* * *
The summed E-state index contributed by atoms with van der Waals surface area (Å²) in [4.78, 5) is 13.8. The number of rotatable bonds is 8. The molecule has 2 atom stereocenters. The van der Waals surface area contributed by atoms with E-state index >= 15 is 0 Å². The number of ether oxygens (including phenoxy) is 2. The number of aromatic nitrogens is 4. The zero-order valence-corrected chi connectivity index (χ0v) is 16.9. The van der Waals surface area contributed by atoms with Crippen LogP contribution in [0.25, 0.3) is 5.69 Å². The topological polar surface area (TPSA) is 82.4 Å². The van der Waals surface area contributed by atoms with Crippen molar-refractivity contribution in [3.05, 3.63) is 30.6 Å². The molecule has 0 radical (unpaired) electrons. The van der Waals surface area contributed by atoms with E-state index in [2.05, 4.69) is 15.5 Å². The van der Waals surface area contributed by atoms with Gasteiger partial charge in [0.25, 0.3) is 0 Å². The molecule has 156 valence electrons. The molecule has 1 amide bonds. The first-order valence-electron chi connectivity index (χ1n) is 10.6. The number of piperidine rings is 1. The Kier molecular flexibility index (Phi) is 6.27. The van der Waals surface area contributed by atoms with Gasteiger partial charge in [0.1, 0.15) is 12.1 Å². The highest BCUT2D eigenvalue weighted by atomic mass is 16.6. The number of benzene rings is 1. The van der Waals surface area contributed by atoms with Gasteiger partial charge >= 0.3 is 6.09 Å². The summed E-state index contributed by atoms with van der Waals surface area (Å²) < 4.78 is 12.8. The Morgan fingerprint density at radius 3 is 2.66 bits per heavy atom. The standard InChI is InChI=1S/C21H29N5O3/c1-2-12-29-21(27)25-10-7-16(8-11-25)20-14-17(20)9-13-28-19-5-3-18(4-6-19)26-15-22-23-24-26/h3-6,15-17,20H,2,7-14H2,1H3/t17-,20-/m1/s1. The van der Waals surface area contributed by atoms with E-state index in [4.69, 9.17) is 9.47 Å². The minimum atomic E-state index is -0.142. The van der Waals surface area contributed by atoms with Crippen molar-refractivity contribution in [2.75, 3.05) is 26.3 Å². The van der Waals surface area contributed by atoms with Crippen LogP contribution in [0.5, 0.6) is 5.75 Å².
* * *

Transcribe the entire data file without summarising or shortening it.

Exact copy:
The summed E-state index contributed by atoms with van der Waals surface area (Å²) in [4.78, 5) is 13.8. The number of rotatable bonds is 8. The molecule has 2 atom stereocenters. The van der Waals surface area contributed by atoms with E-state index >= 15 is 0 Å². The number of ether oxygens (including phenoxy) is 2. The number of aromatic nitrogens is 4. The zero-order valence-corrected chi connectivity index (χ0v) is 16.9. The van der Waals surface area contributed by atoms with Crippen LogP contribution in [0.25, 0.3) is 5.69 Å². The topological polar surface area (TPSA) is 82.4 Å². The van der Waals surface area contributed by atoms with Crippen molar-refractivity contribution in [3.05, 3.63) is 30.6 Å². The molecule has 0 radical (unpaired) electrons. The van der Waals surface area contributed by atoms with E-state index in [2.05, 4.69) is 15.5 Å². The van der Waals surface area contributed by atoms with Gasteiger partial charge in [0.25, 0.3) is 0 Å². The molecule has 156 valence electrons. The molecule has 1 amide bonds. The first-order valence-electron chi connectivity index (χ1n) is 10.6. The number of piperidine rings is 1. The Kier molecular flexibility index (Phi) is 6.27. The van der Waals surface area contributed by atoms with Gasteiger partial charge in [0.1, 0.15) is 12.1 Å². The highest BCUT2D eigenvalue weighted by atomic mass is 16.6. The number of benzene rings is 1. The van der Waals surface area contributed by atoms with Gasteiger partial charge >= 0.3 is 6.09 Å². The summed E-state index contributed by atoms with van der Waals surface area (Å²) < 4.78 is 12.8. The Morgan fingerprint density at radius 3 is 2.66 bits per heavy atom. The standard InChI is InChI=1S/C21H29N5O3/c1-2-12-29-21(27)25-10-7-16(8-11-25)20-14-17(20)9-13-28-19-5-3-18(4-6-19)26-15-22-23-24-26/h3-6,15-17,20H,2,7-14H2,1H3/t17-,20-/m1/s1. The van der Waals surface area contributed by atoms with E-state index in [4.69, 9.17) is 9.47 Å². The minimum atomic E-state index is -0.142. The van der Waals surface area contributed by atoms with Crippen molar-refractivity contribution in [2.75, 3.05) is 26.3 Å². The van der Waals surface area contributed by atoms with Crippen LogP contribution in [0.5, 0.6) is 5.75 Å².